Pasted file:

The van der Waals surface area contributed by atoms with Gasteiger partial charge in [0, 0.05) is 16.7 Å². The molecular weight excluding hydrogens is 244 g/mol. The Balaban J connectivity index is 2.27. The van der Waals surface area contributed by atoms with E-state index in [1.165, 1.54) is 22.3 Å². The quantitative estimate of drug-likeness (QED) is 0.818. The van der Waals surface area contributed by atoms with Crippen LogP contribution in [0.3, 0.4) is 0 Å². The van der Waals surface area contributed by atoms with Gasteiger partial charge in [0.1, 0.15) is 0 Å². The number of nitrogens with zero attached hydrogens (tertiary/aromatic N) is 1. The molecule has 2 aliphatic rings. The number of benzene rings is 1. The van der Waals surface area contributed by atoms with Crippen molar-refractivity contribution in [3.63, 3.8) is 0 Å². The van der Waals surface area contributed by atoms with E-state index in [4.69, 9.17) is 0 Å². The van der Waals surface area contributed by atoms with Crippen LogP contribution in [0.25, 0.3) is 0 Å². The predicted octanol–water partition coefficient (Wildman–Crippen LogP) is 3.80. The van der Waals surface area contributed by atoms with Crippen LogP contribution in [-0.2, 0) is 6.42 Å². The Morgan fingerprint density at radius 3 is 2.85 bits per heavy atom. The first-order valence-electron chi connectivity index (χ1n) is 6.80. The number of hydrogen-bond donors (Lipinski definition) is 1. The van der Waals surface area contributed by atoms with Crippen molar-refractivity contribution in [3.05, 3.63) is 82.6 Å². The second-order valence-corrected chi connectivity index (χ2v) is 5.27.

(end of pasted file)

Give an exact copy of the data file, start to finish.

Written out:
The van der Waals surface area contributed by atoms with Gasteiger partial charge in [0, 0.05) is 16.7 Å². The molecular weight excluding hydrogens is 244 g/mol. The Balaban J connectivity index is 2.27. The van der Waals surface area contributed by atoms with E-state index in [1.165, 1.54) is 22.3 Å². The quantitative estimate of drug-likeness (QED) is 0.818. The van der Waals surface area contributed by atoms with Crippen LogP contribution in [0.3, 0.4) is 0 Å². The van der Waals surface area contributed by atoms with Gasteiger partial charge in [0.1, 0.15) is 0 Å². The number of nitrogens with zero attached hydrogens (tertiary/aromatic N) is 1. The molecule has 2 aliphatic rings. The number of benzene rings is 1. The van der Waals surface area contributed by atoms with Crippen molar-refractivity contribution in [3.63, 3.8) is 0 Å². The van der Waals surface area contributed by atoms with E-state index in [4.69, 9.17) is 0 Å². The van der Waals surface area contributed by atoms with Crippen LogP contribution in [0.25, 0.3) is 0 Å². The predicted octanol–water partition coefficient (Wildman–Crippen LogP) is 3.80. The van der Waals surface area contributed by atoms with Crippen LogP contribution in [-0.2, 0) is 6.42 Å². The Morgan fingerprint density at radius 3 is 2.85 bits per heavy atom. The first-order valence-electron chi connectivity index (χ1n) is 6.80. The number of hydrogen-bond donors (Lipinski definition) is 1. The van der Waals surface area contributed by atoms with Crippen molar-refractivity contribution in [3.05, 3.63) is 82.6 Å². The second-order valence-corrected chi connectivity index (χ2v) is 5.27.